If you are in immediate danger, your first priority is, of course, to get to safety. You can then file a petition for a protective order. The necessary forms are available from any circuit, District Court clerk, or District Court commissioner. They can be filed during business hours with a circuit or District Court clerk. If necessary, a petition for a protective order can be filed electronically from a hospital, domestic violence assistance program, or certain other locations.

A judge will hear your case soon after your petition is filed. If courts are closed a District Court commissioner can issue an interim protective order. An interim protective order will take effect when served on the respondent. When courts are open, you will appear before a judge and answer questions under oath. If the judge reasonably believes the harm you alleged in your petition took place, they will grant a temporary protective order, which is good for seven days after being served on the respondent by a law enforcement officer.

Within those seven days, a final hearing will be scheduled. Both the petitioner and the respondent have the right to be present at the final hearing and to present evidence. However, even if the respondent doesn’t appear at the hearing, a judge can still grant a protective order if the evidence shows it is more likely than not that the respondent committed the acts described in the petition.

If a final protective order (FPO) is granted, it can be in effect for one year. The court may extend the term of the FPO for six months. Under some circumstances, an FPO can be granted for as long as two years. If a person has been a respondent in a previous interim, temporary, or final protective order and has been sentenced to at least five years in prison for an act related to that order, the court can issue a permanent protective order (PPO).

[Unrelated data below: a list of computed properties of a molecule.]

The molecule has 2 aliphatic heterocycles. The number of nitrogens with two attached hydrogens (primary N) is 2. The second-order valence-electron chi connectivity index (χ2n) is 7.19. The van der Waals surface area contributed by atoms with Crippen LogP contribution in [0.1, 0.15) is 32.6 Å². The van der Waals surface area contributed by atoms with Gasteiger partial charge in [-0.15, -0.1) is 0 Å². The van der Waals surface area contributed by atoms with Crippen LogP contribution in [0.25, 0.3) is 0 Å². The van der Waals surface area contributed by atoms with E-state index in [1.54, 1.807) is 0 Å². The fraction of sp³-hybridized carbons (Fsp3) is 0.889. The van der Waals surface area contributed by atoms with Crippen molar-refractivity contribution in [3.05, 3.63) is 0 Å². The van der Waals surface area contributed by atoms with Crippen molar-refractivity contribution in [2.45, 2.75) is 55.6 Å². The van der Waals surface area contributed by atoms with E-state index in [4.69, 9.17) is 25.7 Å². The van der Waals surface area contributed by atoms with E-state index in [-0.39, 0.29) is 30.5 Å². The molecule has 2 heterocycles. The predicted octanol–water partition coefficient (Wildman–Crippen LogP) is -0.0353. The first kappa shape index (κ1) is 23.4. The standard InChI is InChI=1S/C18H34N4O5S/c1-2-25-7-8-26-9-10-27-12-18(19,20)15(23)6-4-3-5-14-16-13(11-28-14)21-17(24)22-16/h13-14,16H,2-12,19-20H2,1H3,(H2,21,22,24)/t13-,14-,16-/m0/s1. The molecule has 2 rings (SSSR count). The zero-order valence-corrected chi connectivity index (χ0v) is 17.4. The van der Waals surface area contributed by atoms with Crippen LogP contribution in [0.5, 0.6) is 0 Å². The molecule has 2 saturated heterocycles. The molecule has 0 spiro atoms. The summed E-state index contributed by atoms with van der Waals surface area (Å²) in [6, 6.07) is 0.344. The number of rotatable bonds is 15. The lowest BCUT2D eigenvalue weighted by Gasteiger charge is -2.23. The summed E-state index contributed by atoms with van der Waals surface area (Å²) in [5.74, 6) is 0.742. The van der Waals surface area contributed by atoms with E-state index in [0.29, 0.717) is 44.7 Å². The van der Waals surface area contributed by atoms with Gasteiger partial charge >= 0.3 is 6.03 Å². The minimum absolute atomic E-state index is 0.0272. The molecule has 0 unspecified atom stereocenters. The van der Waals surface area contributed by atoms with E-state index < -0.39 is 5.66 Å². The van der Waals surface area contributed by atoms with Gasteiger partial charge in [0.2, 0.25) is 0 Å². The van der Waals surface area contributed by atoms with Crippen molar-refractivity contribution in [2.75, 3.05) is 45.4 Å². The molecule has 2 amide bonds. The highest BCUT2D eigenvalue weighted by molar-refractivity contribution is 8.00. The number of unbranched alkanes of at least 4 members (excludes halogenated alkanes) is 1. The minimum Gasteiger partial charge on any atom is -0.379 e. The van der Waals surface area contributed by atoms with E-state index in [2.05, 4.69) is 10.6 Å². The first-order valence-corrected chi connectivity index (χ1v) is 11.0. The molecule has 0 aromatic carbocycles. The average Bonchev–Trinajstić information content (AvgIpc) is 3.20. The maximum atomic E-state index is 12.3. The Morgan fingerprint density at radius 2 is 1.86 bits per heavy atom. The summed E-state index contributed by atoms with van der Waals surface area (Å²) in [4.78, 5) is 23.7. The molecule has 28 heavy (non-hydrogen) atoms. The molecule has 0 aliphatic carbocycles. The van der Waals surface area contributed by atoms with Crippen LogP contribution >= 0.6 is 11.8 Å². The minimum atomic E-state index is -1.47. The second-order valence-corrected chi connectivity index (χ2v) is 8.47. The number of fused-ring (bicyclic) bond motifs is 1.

If You Have Been Accused of Domestic Violence in Maryland

If you have been accused of domestic violence in Maryland, especially within the context of a family law case such as a divorce or child custody matter, do not ignore the allegations. Even if they are completely false, failing to challenge them can affect your rights, including:

  • Your freedom
  • Your access to the marital home or a home you shared with a partner
  • Custody and access to children you share with the petitioner
  • Your employment
  • Your reputation and relationships
  • Your ability to possess a firearm
  • Your immigration status

Whether or not allegations of domestic violence that have been made against you are true, you still deserve a fair legal process. An experienced Maryland domestic violence attorney can help protect your rights.

Work with a Skilled Maryland Domestic Violence Lawyer

Whether you have been a victim of domestic violence or you have been accused of violence by a spouse, partner, or family member, there is a lot on the line. The outcome of these cases depends heavily on the facts and evidence presented to the court. It can be very difficult to stand in the courtroom with your abuser or accuser and effectively communicate all that you need to say. A skilled Maryland family law attorney can not only advocate for you, but offer you the support you need at a very difficult time.

To learn more about domestic violence in Maryland and the protective order process, contact Strickler, Platnick & Hatfield to schedule a consultation.